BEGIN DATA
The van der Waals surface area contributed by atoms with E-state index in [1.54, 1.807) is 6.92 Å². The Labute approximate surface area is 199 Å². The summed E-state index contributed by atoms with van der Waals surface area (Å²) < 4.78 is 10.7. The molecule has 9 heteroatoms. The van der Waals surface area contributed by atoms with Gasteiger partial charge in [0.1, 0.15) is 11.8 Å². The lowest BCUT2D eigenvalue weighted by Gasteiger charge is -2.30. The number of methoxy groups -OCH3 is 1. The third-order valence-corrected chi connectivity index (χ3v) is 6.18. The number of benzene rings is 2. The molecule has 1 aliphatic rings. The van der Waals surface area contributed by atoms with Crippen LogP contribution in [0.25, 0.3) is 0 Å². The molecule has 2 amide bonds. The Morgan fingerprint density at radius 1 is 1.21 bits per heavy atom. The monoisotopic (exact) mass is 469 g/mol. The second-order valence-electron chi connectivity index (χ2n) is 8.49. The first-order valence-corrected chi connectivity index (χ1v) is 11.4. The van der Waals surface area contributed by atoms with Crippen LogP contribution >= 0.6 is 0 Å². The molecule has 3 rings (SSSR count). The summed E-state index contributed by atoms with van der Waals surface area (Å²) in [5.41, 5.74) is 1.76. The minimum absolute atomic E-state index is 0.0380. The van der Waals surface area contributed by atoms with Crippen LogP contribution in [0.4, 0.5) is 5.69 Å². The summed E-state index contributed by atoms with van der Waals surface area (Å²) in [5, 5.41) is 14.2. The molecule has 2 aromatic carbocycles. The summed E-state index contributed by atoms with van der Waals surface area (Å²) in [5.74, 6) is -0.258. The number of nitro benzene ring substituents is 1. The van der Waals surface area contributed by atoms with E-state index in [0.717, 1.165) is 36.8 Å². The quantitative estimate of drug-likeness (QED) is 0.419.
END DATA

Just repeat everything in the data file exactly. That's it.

The van der Waals surface area contributed by atoms with E-state index in [1.54, 1.807) is 6.92 Å². The Labute approximate surface area is 199 Å². The summed E-state index contributed by atoms with van der Waals surface area (Å²) < 4.78 is 10.7. The molecule has 9 heteroatoms. The van der Waals surface area contributed by atoms with Gasteiger partial charge in [0.1, 0.15) is 11.8 Å². The lowest BCUT2D eigenvalue weighted by Gasteiger charge is -2.30. The number of methoxy groups -OCH3 is 1. The third-order valence-corrected chi connectivity index (χ3v) is 6.18. The number of benzene rings is 2. The molecule has 1 aliphatic rings. The van der Waals surface area contributed by atoms with Crippen LogP contribution in [0.25, 0.3) is 0 Å². The molecule has 2 amide bonds. The Morgan fingerprint density at radius 1 is 1.21 bits per heavy atom. The monoisotopic (exact) mass is 469 g/mol. The second-order valence-electron chi connectivity index (χ2n) is 8.49. The first-order valence-corrected chi connectivity index (χ1v) is 11.4. The van der Waals surface area contributed by atoms with Crippen LogP contribution >= 0.6 is 0 Å². The molecule has 3 rings (SSSR count). The summed E-state index contributed by atoms with van der Waals surface area (Å²) in [5.41, 5.74) is 1.76. The minimum absolute atomic E-state index is 0.0380. The van der Waals surface area contributed by atoms with Crippen LogP contribution in [0.4, 0.5) is 5.69 Å². The summed E-state index contributed by atoms with van der Waals surface area (Å²) in [5, 5.41) is 14.2. The molecule has 2 aromatic carbocycles. The summed E-state index contributed by atoms with van der Waals surface area (Å²) in [5.74, 6) is -0.258. The number of nitro benzene ring substituents is 1. The van der Waals surface area contributed by atoms with E-state index in [0.717, 1.165) is 36.8 Å². The quantitative estimate of drug-likeness (QED) is 0.419.